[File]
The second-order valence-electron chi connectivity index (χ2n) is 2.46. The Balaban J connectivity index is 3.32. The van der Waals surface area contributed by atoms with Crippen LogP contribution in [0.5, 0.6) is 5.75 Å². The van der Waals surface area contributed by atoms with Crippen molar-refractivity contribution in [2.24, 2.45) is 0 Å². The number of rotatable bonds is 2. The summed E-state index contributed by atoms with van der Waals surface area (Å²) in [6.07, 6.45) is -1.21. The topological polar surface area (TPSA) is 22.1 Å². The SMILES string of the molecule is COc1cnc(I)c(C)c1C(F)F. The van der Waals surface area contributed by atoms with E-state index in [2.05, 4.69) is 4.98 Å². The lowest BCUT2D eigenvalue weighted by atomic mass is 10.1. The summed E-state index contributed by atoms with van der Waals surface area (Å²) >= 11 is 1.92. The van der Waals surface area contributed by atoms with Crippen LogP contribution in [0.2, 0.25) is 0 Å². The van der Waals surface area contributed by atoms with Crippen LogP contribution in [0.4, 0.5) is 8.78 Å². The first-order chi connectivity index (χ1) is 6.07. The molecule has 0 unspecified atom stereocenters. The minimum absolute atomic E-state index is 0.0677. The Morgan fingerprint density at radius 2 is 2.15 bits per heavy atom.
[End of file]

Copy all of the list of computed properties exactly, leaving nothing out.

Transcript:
The second-order valence-electron chi connectivity index (χ2n) is 2.46. The Balaban J connectivity index is 3.32. The van der Waals surface area contributed by atoms with Crippen LogP contribution in [0.5, 0.6) is 5.75 Å². The van der Waals surface area contributed by atoms with Crippen molar-refractivity contribution in [2.24, 2.45) is 0 Å². The number of rotatable bonds is 2. The summed E-state index contributed by atoms with van der Waals surface area (Å²) in [6.07, 6.45) is -1.21. The topological polar surface area (TPSA) is 22.1 Å². The SMILES string of the molecule is COc1cnc(I)c(C)c1C(F)F. The van der Waals surface area contributed by atoms with E-state index in [2.05, 4.69) is 4.98 Å². The lowest BCUT2D eigenvalue weighted by atomic mass is 10.1. The summed E-state index contributed by atoms with van der Waals surface area (Å²) >= 11 is 1.92. The van der Waals surface area contributed by atoms with Crippen LogP contribution in [0.2, 0.25) is 0 Å². The van der Waals surface area contributed by atoms with Crippen LogP contribution in [0.4, 0.5) is 8.78 Å². The first-order chi connectivity index (χ1) is 6.07. The molecule has 0 unspecified atom stereocenters. The minimum absolute atomic E-state index is 0.0677. The Morgan fingerprint density at radius 2 is 2.15 bits per heavy atom.